What is the difference between Assessed and Taxable and Capped Value?
Assessed Value is defined in Michigan law as 50% of the property's True Cash Value. (Market Value)

Capped Value is defined basically as last year's taxable value times the inflation rate or 5% whichever is less. (exceptions are made if you put on an addition or tear something down)

Taxable Value is what you actually pay taxes on. Taxable value is defined as the lesser of either the Capped Value or the Assessed Value.

This system in the long run means that property owners start accumulating a "discount" on their property taxes because their Taxable Value is lower than the Assessed Value. The property will continue to benefit from this discount until the property is transferred. At that point the property "Uncaps" and the Taxable Value becomes equal to the Assessed Value for the year immediately following the transfer. From that point on, the cap is replaced and a new discount begins accumulating.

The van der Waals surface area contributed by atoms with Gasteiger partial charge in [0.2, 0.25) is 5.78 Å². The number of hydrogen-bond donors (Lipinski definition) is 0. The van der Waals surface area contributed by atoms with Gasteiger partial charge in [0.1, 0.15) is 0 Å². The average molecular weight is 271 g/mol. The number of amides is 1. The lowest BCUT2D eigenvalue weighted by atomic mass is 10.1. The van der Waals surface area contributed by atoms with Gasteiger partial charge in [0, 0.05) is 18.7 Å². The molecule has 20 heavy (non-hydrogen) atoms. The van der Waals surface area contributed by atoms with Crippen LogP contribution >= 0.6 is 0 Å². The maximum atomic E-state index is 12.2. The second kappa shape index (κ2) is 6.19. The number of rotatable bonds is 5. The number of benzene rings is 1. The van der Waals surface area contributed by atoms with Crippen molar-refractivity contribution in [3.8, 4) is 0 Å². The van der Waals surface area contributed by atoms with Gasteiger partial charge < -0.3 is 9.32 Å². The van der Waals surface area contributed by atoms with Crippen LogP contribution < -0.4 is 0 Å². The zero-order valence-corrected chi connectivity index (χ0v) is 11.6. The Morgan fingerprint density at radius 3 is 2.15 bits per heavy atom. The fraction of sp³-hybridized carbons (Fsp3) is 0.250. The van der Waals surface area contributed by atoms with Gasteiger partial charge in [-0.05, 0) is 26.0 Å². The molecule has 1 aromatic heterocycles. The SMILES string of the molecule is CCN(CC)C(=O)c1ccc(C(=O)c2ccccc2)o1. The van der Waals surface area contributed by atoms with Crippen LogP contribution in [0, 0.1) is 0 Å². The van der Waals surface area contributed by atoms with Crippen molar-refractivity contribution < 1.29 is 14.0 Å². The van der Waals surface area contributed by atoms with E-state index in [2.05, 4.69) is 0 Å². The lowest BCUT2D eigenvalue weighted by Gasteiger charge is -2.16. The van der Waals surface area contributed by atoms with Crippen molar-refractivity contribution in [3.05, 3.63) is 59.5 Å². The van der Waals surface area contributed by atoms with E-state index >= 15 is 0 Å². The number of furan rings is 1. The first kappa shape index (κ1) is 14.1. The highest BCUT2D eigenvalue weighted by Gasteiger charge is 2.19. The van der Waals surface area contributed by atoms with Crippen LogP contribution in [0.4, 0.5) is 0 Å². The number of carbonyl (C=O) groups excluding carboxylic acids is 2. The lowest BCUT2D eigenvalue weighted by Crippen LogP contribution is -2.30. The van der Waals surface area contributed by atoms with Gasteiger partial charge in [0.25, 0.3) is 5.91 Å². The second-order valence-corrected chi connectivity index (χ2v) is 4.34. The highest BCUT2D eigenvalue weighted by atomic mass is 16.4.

Show All Answers

1. I'm a first time property owner. What important information do I need to know.
2. What is the difference between Assessed and Taxable and Capped Value?
3. How is the inflationary (CPI) increase calculated?
4. I keep hearing the phrase "Arms-Length Transaction". What does that mean?
5. I just bought a new house, will the Assessed Value be half of what I paid for it?
6. What is a Principal Residence Exemption?
7. How do forclosure / short sales affect the value of my home?
8. Do I have to let the Assessor in my home or on my property?